Until the COVID-19 outbreak, work-from-home (WFH) practices had taken a back seat in many companies, both large and small. The pandemic accelerated the shift to remote work, leaving employers with no other choice during persistent lockdowns.
But for many businesses, WFH is no passing fad. Today, 58% of employed Americans are given the opportunity to work remotely, at least part of the time. Companies like Yelp have even announced permanent WFH policies.
Undoubtedly, remote work setups have many advantages. But that’s not to say that they are without challenges. So, do the collective benefits of remote practices outweigh the disadvantages? More importantly, is it right for your business? In this article, we’ll help you answer these questions by exploring the pros and cons of WFH.
Disadvantages of Remote Work
Let’s start with the cons. Here are some common drawbacks employers encounter when implementing remote work systems.
1. Reduced external collaborations
With WFH practices, building external relationships can sometimes be daunting. As opportunities for one-on-one interactions dwindle, finding and connecting with sales leads, strengthening partnerships with vendors, and reaching out to prospective business contacts could all require extra effort.
But there are various technological solutions to help address many of these issues. Slack Connect, for instance, offers fast and secure channel-based communication with external organizations. The sales intelligence platform Leadar is another popular tool. Its extensive search capacities help remote workers better understand their prospective business contacts.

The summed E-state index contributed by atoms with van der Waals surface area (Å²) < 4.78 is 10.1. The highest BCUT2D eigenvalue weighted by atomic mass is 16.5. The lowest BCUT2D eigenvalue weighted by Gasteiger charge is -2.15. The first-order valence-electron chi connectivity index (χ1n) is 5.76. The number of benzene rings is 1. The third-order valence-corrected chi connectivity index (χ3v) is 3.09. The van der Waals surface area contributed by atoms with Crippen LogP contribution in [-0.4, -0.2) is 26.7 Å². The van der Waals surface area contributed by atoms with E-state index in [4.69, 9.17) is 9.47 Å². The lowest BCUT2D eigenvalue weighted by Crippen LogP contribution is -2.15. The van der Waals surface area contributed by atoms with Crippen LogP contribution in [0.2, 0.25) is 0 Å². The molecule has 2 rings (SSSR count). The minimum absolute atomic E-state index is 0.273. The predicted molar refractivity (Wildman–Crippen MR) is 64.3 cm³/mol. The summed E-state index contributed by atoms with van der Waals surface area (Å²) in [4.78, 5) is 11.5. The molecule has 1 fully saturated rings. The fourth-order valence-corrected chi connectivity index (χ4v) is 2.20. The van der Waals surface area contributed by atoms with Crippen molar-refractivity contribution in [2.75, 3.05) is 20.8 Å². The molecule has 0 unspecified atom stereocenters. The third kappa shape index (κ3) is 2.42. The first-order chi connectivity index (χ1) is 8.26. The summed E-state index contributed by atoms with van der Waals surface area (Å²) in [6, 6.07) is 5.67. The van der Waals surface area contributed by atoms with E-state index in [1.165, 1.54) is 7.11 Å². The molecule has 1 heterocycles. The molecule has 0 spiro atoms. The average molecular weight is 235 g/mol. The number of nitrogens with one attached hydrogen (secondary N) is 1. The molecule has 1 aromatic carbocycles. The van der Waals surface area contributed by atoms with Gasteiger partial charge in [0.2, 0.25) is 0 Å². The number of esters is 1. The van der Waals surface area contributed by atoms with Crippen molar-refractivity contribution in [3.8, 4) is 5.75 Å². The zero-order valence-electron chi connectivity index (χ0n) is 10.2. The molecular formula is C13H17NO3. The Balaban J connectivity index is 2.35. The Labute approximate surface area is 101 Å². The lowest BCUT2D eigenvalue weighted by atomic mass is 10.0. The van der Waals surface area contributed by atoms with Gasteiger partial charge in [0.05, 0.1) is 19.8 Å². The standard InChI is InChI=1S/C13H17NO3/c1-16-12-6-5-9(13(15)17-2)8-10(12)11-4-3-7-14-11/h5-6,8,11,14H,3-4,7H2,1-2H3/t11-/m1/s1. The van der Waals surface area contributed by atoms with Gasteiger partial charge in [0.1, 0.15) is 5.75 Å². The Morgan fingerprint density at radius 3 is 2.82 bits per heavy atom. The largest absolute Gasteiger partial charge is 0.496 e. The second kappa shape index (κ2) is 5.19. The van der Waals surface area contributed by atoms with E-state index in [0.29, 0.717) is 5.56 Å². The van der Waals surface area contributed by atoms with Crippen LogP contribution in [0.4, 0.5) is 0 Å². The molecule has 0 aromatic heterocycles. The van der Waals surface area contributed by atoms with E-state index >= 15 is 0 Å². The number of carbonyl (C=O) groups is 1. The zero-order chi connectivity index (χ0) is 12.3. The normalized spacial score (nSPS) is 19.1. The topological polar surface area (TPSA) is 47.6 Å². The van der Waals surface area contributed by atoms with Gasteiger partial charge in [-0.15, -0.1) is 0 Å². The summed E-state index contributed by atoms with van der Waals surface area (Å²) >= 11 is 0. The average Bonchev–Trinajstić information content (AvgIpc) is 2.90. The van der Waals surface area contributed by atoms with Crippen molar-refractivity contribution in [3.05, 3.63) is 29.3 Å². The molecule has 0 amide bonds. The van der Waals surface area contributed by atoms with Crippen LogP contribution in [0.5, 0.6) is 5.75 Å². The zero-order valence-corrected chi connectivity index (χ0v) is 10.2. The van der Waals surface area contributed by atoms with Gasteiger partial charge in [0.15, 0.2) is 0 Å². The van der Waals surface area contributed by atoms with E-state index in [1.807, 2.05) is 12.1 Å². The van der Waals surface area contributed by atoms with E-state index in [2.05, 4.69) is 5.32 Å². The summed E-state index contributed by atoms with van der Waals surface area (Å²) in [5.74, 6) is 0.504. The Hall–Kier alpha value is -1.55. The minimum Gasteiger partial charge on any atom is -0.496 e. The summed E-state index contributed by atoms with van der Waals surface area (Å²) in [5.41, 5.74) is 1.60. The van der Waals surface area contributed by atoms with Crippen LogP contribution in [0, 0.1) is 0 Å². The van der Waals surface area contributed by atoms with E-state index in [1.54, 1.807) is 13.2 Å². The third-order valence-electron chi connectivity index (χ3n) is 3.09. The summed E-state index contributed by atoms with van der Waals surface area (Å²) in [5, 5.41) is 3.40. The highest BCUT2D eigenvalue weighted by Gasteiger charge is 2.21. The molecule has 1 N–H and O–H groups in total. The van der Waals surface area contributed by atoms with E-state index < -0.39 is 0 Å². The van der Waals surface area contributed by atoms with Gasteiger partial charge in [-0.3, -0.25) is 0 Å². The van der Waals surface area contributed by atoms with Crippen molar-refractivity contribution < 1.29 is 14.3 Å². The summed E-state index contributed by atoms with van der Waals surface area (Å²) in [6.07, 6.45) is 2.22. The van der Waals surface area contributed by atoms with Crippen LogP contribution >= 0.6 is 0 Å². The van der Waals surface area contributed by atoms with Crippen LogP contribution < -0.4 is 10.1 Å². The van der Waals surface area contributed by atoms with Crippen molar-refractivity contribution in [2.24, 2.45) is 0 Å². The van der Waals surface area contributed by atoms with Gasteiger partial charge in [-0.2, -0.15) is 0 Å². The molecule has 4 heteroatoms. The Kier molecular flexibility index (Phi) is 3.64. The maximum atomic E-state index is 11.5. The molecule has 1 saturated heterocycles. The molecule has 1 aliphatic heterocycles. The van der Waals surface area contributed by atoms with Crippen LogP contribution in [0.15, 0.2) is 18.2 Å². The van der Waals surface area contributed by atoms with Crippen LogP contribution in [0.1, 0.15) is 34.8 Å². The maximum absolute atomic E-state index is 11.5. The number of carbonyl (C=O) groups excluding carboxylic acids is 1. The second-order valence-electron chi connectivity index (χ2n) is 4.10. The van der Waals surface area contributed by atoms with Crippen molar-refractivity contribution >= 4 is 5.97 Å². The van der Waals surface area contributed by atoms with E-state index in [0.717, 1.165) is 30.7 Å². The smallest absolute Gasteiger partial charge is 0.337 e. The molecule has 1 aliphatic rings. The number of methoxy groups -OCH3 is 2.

2. Reduced internal interactions
Remote work could leave a dent in internal collaboration efforts. It’s easier for teams to communicate, update each other, and keep track of project progress when they are working together in a shared office space. But with different remote locations, miscommunication, misunderstandings, and disconnect could easily arise.
So, having clear goals, seamless communication, and transparency are critical to improving collaboration within remote teams. Regular online check-in, meet-ups, team-building exercises, company updates, and occasional physical gatherings are crucial to tackling this challenge. Collaboration tools, such as Trello and Asana, will also help smoothen communication and project management activities for virtual teams.
3. Security threats
According to a report by Alliance Virtual Offices, the sudden surge in remote work led to a 238% increase in cyberattacks following the pandemic outbreak. From webcam hacking to phishing attacks that deploy social engineering, threats have grown in sophistication at an alarming rate.
But many of these are preventable with tailored data security policies and robust technology infrastructure. Setting WFH guidelines and training employees on security best practices, such as password protection, regular software updates, using secure connections, and avoiding unsecured personal devices, are also critical.
4. Management challenges
Maintaining control over the workflows and the output becomes extra difficult when your employees are in different locations. Eventually, you will need to find a way to track whether they are sitting at their desk hard at work or slacking at the bar sipping a beer.